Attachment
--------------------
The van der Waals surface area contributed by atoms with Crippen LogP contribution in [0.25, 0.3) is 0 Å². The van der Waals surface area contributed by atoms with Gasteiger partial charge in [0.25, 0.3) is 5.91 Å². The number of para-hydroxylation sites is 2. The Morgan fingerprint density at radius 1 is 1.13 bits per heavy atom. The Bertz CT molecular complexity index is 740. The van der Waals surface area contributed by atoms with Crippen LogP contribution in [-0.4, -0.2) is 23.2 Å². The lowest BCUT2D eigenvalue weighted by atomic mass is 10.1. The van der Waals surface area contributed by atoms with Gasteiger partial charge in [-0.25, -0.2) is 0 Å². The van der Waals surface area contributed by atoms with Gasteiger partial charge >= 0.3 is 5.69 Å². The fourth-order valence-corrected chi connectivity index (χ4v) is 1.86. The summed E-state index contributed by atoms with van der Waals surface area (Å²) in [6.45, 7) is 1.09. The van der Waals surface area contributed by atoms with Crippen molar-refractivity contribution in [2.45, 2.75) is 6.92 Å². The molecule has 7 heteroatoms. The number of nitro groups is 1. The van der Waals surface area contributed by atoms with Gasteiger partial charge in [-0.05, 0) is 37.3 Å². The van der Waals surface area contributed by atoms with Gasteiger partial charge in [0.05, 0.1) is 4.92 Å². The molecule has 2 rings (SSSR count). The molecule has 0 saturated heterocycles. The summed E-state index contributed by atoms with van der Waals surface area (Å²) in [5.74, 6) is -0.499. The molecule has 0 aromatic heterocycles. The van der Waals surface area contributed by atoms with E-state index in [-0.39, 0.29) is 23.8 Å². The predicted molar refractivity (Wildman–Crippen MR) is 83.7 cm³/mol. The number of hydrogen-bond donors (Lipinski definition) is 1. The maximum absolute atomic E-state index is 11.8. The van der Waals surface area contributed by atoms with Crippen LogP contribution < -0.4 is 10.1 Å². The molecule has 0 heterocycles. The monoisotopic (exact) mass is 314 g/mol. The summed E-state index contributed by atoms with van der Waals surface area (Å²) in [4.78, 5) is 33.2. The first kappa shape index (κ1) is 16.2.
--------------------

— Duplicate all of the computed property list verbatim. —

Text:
The van der Waals surface area contributed by atoms with Crippen LogP contribution in [0.25, 0.3) is 0 Å². The van der Waals surface area contributed by atoms with Gasteiger partial charge in [0.25, 0.3) is 5.91 Å². The number of para-hydroxylation sites is 2. The Morgan fingerprint density at radius 1 is 1.13 bits per heavy atom. The Bertz CT molecular complexity index is 740. The van der Waals surface area contributed by atoms with Crippen LogP contribution in [-0.4, -0.2) is 23.2 Å². The lowest BCUT2D eigenvalue weighted by atomic mass is 10.1. The van der Waals surface area contributed by atoms with Gasteiger partial charge in [-0.25, -0.2) is 0 Å². The van der Waals surface area contributed by atoms with Gasteiger partial charge >= 0.3 is 5.69 Å². The fourth-order valence-corrected chi connectivity index (χ4v) is 1.86. The summed E-state index contributed by atoms with van der Waals surface area (Å²) in [6.45, 7) is 1.09. The van der Waals surface area contributed by atoms with Crippen molar-refractivity contribution in [2.45, 2.75) is 6.92 Å². The molecule has 7 heteroatoms. The number of nitro groups is 1. The van der Waals surface area contributed by atoms with Gasteiger partial charge in [-0.05, 0) is 37.3 Å². The van der Waals surface area contributed by atoms with Gasteiger partial charge in [0.05, 0.1) is 4.92 Å². The molecule has 2 rings (SSSR count). The molecule has 0 saturated heterocycles. The summed E-state index contributed by atoms with van der Waals surface area (Å²) in [5.74, 6) is -0.499. The molecule has 0 aromatic heterocycles. The van der Waals surface area contributed by atoms with E-state index in [-0.39, 0.29) is 23.8 Å². The predicted molar refractivity (Wildman–Crippen MR) is 83.7 cm³/mol. The number of hydrogen-bond donors (Lipinski definition) is 1. The maximum absolute atomic E-state index is 11.8. The van der Waals surface area contributed by atoms with Crippen LogP contribution < -0.4 is 10.1 Å². The molecule has 0 heterocycles. The monoisotopic (exact) mass is 314 g/mol. The summed E-state index contributed by atoms with van der Waals surface area (Å²) in [4.78, 5) is 33.2. The first kappa shape index (κ1) is 16.2.